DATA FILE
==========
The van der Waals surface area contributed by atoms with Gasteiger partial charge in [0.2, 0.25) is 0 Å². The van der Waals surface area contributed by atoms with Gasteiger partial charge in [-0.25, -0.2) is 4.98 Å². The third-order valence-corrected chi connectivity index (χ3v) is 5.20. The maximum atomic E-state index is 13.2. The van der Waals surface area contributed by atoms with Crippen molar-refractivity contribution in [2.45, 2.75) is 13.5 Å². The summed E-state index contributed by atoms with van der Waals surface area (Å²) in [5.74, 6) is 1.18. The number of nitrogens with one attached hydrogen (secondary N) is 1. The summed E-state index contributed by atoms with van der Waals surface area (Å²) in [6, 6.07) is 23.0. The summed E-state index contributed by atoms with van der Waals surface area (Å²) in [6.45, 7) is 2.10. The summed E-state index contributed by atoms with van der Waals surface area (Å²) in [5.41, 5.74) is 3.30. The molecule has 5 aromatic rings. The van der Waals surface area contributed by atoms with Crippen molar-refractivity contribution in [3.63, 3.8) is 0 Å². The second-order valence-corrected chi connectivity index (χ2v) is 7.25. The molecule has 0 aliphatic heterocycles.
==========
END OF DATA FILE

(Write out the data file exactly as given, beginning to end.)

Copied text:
The van der Waals surface area contributed by atoms with Gasteiger partial charge in [0.2, 0.25) is 0 Å². The van der Waals surface area contributed by atoms with Gasteiger partial charge in [-0.25, -0.2) is 4.98 Å². The third-order valence-corrected chi connectivity index (χ3v) is 5.20. The maximum atomic E-state index is 13.2. The van der Waals surface area contributed by atoms with Crippen molar-refractivity contribution in [2.45, 2.75) is 13.5 Å². The summed E-state index contributed by atoms with van der Waals surface area (Å²) in [5.74, 6) is 1.18. The number of nitrogens with one attached hydrogen (secondary N) is 1. The summed E-state index contributed by atoms with van der Waals surface area (Å²) in [6, 6.07) is 23.0. The summed E-state index contributed by atoms with van der Waals surface area (Å²) in [6.45, 7) is 2.10. The summed E-state index contributed by atoms with van der Waals surface area (Å²) in [5.41, 5.74) is 3.30. The molecule has 5 aromatic rings. The van der Waals surface area contributed by atoms with Crippen molar-refractivity contribution in [3.63, 3.8) is 0 Å². The second-order valence-corrected chi connectivity index (χ2v) is 7.25. The molecule has 0 aliphatic heterocycles.